BY J. ARTHUR RATH III –Hawaii’s state motto “The life of the land is perpetuated in
righteousness” is attributed to King Kamehameha III. He used it
in 1840 when introducing the first Hawaiian Constitution. The
“righteous” destiny of land back then was generally farming.

Agriculture is seemingly being born again in Hawaii …Maybe
productive fields have aesthetic and productive human values?

As growers of food we also strive
To keep Hawaiian lands’ life alive.

Not everyone feels that way. Building a “strong bottom line” is
a righteous mania in today’s enlightened age cloaked under the
dictum of “obtaining maximum return on investments.” Fortunes are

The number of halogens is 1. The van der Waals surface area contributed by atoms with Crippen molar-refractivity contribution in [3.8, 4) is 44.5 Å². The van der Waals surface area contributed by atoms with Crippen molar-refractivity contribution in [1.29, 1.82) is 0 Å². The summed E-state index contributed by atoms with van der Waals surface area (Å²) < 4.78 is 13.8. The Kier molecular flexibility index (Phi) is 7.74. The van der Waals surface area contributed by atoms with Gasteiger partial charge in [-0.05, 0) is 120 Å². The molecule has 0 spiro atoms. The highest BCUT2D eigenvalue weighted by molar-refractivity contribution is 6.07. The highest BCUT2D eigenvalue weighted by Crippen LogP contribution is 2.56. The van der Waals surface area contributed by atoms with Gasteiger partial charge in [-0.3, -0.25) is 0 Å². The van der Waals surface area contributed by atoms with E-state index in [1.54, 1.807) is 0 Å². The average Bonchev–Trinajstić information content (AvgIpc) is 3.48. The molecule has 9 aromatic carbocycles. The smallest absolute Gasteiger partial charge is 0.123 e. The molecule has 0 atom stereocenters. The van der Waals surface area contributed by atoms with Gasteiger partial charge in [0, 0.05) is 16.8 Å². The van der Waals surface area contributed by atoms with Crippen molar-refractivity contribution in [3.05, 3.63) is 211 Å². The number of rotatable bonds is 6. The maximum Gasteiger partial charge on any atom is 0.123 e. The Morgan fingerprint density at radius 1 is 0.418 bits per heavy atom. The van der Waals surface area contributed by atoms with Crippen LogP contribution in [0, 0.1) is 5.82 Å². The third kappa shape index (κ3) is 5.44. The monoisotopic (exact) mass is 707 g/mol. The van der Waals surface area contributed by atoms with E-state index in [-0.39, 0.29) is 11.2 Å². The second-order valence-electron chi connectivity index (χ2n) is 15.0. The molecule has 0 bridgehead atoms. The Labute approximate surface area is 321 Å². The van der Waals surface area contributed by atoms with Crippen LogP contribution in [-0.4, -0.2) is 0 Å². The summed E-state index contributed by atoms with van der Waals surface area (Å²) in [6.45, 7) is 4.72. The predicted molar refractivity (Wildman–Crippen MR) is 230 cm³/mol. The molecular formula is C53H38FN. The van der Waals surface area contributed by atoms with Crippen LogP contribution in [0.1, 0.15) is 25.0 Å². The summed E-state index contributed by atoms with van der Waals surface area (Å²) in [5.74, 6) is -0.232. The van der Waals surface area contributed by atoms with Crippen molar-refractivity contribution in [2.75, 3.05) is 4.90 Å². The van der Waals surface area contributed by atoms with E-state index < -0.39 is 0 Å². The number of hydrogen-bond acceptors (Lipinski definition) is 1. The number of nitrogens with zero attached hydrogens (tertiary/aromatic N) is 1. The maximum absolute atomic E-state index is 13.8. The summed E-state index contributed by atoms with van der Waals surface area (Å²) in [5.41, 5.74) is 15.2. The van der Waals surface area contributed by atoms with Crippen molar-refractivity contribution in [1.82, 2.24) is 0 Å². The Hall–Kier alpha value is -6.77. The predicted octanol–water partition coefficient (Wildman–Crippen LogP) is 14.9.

made in Hawaii by converting farmland to real estate development.

What are the old farmers going to do after being told to pay 25
times more for the land they lease? The justification for this
jump is that their land rent hasn’t been raised since 1973!

Have the prices of products they grow risen more than 25% and are
they producing more? Ergo, an increase would seem quid pro quo.
Or are they too old and under capitalized to increase
productivity from the land they lease?

Keeping “land alive” and
“righteousness,” was what a Kamehameha king had to say. The way
the drama of old farmers in Kamilonui Valley, Hawai’i Kai plays
out will exemplify current dictum about doing “the right thing”
with what were once royal lands. The outcome will reflect a
twenty-first century view of righteousness.

J. Arthur Rath III is a Hawaii-based author, reach him at